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According to NHS, there are some simple precautions you can take to reduce your risk of being bitten or stung by insects.
It’s particularly important to follow this advice if you’ve had a bad reaction to an insect bite or sting in the past or you’re travelling to an area where there’s a risk of picking up a serious illness.
Basic precautions to prevent insect bites and stings
The following measures can help you avoid insect bites and stings:
1. remain calm and move away slowly if you encounter wasps, hornets or bees, do not wave your arms around or swat at them
2. cover exposed skin, if you’re outside at a time of day when insects are particularly active, such as sunrise or sunset, cover your skin by wearing long sleeves and trousers
3. wear shoes when outdoors
4. apply insect repellent to exposed skin, repellents that contain 50% DEET (diethyltoluamide) are most effective
5. avoid using products with strong perfumes, such as soaps, shampoos and deodorants, these can attract insects
6. be careful around flowering plants, rubbish, compost, stagnant water, and in outdoor areas where food is served
7. never disturb insect nests, if a nest is in your house or garden, arrange to have it removed
8. avoid camping near water, such as ponds and swamps, mosquitoes and horseflies are commonly found near water
9. keep food and drink covered when eating or drinking outside, particularly sweet things, wasps or bees can also get into open drink bottles or cans you’re drinking from
10. keep doors and windows closed or put thin netting or door beads over them to prevent insects getting inside the house, also keep the windows of your car closed to stop insects getting inside.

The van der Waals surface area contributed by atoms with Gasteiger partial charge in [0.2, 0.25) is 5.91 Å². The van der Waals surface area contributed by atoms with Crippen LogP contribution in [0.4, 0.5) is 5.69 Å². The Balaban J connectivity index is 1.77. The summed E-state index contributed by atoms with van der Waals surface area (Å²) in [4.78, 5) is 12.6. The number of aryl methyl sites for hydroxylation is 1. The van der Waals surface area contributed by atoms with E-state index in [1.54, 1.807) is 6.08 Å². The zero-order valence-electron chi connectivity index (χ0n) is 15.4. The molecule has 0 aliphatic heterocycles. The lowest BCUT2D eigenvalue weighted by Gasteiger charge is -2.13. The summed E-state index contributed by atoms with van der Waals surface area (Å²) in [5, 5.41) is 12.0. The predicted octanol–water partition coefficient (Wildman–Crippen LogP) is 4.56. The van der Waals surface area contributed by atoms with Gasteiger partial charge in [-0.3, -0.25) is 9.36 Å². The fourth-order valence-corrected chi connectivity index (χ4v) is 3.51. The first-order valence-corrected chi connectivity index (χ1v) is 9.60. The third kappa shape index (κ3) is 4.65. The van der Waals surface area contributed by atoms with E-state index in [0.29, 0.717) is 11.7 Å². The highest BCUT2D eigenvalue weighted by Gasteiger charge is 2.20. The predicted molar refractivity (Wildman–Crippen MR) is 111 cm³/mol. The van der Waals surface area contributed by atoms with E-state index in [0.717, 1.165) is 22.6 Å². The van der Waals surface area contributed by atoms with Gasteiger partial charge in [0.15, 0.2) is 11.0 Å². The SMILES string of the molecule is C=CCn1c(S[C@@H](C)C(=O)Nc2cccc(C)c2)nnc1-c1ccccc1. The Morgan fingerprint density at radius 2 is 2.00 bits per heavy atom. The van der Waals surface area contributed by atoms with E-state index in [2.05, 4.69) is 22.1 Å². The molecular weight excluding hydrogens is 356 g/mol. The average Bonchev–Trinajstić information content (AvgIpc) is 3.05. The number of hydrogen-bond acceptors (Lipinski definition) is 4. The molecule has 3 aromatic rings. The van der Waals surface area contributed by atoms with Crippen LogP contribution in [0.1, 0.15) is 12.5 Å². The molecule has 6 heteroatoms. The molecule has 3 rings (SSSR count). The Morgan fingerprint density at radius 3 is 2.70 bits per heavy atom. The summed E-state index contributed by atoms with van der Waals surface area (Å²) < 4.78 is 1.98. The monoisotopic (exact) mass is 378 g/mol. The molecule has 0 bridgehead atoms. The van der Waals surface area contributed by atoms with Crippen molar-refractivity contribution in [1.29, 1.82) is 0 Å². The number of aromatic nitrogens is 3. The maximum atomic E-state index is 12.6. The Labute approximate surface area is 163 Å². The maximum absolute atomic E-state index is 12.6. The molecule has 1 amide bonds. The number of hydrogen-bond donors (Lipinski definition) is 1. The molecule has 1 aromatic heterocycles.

Avoiding tick bites
Ticks are small spider-like creatures that are mainly found in woodland and heath areas. They attach to your skin, suck your blood and can cause Lyme disease in some cases.
You can reduce your risk of being bitten by a tick if you:
1. keep to footpaths and avoiding long grass when out walking
2. wear appropriate clothing in tick-infested areas (a long-sleeved shirt and trousers tucked into your socks)
3. wear light-coloured fabrics that may help you spot a tick on your clothes
4. use insect repellent on exposed skin
5. inspect your skin for ticks, particularly at the end of the day, including your head, neck and skin folds (armpits, groin, and waistband)
6. check your children’s head and neck areas, including their scalp and make sure ticks are not brought home on your clothes
7. check your pets to help ensure they do not bring ticks into your home in their fur.
It’s important to remove any ticks you find as soon as possible.
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